The NCAA defines an unofficial visit as any visit to a college campus paid for by you or your parents. The NCAA permits an unlimited number of unofficial visits throughout the recruiting process. The only restriction placed on unofficial visits is during an NCAA "Dead Period."
During a Dead Period, a college coach may not have any in-person contact with you or your parents, on or off campus. Be sure to double-check the NCAA Recruiting Calendar before making travel arrangements to ensure that you are able to meet with the coaching staff.
Do not assume the coach will automatically know dead period dates off the top of their head -- do your research. (NAIA institutions place no restrictions on unofficial visits.) A copy of the NCAA 2017-2018 Recruiting Calendar may be found here.
Because prospective student-athletes are starting the recruiting process much earlier, the NCAA has passed new legislation that will make the coordination of your unofficial visit significantly easier.
SEE - NCAA BYLAW: 184.108.40.206.2 UNOFFICIAL-VISIT EXCEPTION
Institutional staff members may make unlimited telephone calls to a prospective student-athlete (or those individuals accompanying him or her) beginning the day immediately preceding the prospective student-athletes unofficial visit (per Bylaw 13.7) until the conclusion of the visit. If more than the otherwise permissible number of calls or otherwise impermissible calls occur under this exception and a scheduled unofficial visit is canceled due to circumstances beyond the control of the prospective student-athlete or the institution (e.g., trip is canceled by the prospective student-athlete, inclement weather conditions), such calls shall not be considered institutional violations. However, the institution shall submit a report to the conference office noting the cancellation of the unofficial visit and the reasons for such cancellation.
As of August 1, 2017, it is now permissible for NCAA coaches to call, text, or email a recruit the day prior to their visit, even if that is not normally allowed. This legislative change will benefit freshmen, sophomores, and rising juniors who would not have previously been permitted to communicate with coaches unless they initiated the contact themselves.
For example, coaches are now able to send you an itinerary the day before your scheduled unofficial visit, text you directions if you are having trouble finding their office, or give you a call to let you know that they will meet you after the tour in a specific locale. Such communication was not permissible before.
During an unofficial visit, it is typical for a coach to give you a tour of their athletic facilities, talk to you and your parents about their institution, and highlight their program. In addition to this athlete-specific portion of the visit, I advise scheduling a formal campus tour through the admissions office to view the school from a non-athletic perspective.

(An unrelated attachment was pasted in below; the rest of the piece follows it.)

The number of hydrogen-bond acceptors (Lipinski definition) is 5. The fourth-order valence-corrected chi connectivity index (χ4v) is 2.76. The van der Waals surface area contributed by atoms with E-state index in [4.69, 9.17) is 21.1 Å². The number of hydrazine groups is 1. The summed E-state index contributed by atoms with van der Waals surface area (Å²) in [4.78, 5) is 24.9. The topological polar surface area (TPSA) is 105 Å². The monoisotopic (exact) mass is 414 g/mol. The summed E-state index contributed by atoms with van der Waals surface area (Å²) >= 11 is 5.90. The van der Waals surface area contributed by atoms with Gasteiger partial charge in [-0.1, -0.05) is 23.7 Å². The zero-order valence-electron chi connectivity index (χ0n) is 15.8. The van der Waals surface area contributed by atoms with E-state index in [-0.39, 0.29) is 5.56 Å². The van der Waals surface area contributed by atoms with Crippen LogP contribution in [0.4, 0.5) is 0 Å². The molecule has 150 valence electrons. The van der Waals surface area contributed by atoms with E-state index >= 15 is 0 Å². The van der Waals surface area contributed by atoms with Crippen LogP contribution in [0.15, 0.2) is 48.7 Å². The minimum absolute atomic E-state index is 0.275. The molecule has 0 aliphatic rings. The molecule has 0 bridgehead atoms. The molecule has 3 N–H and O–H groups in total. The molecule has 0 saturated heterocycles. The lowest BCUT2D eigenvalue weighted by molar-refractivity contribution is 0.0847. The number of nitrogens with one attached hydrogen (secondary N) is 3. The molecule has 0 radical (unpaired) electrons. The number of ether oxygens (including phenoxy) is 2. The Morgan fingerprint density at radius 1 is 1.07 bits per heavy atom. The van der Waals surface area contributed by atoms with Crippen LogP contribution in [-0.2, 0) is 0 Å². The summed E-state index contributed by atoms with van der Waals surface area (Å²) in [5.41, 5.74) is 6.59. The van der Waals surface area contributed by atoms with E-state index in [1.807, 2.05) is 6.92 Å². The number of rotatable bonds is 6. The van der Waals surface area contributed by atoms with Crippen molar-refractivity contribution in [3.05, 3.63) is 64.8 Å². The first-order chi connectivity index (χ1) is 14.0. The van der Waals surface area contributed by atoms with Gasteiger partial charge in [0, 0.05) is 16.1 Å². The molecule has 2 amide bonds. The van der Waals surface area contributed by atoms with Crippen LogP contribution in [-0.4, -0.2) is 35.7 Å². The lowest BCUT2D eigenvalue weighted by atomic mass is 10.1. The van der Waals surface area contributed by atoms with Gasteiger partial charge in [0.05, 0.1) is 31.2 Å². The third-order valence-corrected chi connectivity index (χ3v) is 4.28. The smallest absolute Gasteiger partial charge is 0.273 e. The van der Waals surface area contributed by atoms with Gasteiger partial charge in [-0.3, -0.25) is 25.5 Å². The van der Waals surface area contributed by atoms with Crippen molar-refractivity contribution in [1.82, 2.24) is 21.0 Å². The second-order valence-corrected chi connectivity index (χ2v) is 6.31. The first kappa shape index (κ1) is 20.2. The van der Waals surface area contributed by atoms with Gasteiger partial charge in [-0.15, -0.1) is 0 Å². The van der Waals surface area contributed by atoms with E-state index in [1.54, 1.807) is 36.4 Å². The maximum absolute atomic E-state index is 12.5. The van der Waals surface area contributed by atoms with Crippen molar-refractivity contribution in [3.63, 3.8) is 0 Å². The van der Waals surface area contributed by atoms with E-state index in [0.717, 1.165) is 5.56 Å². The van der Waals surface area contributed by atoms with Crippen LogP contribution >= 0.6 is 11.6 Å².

Email the coach well ahead of time to let them know the specific date that you will be visiting their campus and your desire to meet with them. Provide the coach with a couple of times you are able to meet -- usually before or after the campus tour. I suggest starting unofficial visits at the completion of your sophomore year.
Unofficial visits can help in two primary ways. For a recruited athlete, unofficial visits are critical in gathering information as you begin to narrow down your choices. For a non-recruited athlete, unofficial visits allow you the opportunity to have a face-to-face meeting with the coach to tell your story.
If you are a recruited athlete, use this time to learn as much as you can about the program and coaching staff. Identify the factors that will be most important to you in determining if you will return for an official visit. Have a short list of specific questions ready that address your most critical factors. You should view unofficial visits as a means to narrow your choices -- not as a mechanism to determine where you want to go. Keep in mind that during an unofficial visit you are typically only hearing the voice of the coach. Coaches are well versed in knowing what to say and how best to sell their programs. The official visit will prove much more informative.
If you are a non-recruited athlete, the unofficial visit serves an entirely different purpose. Use this time to sell yourself. You have a limited amount of time to convince the coach that you are more than your current PR's. Give them a reason to want to recruit you. Instead of asking a detailed list of questions, use this time to express your keen interest in their program and desire to run competitively in college. Be as low-maintenance as possible.
There is no imposed limit on the number of unofficial visits you may take, so take as many as possible. There is no better tool to help you hone in on the best school/program for you.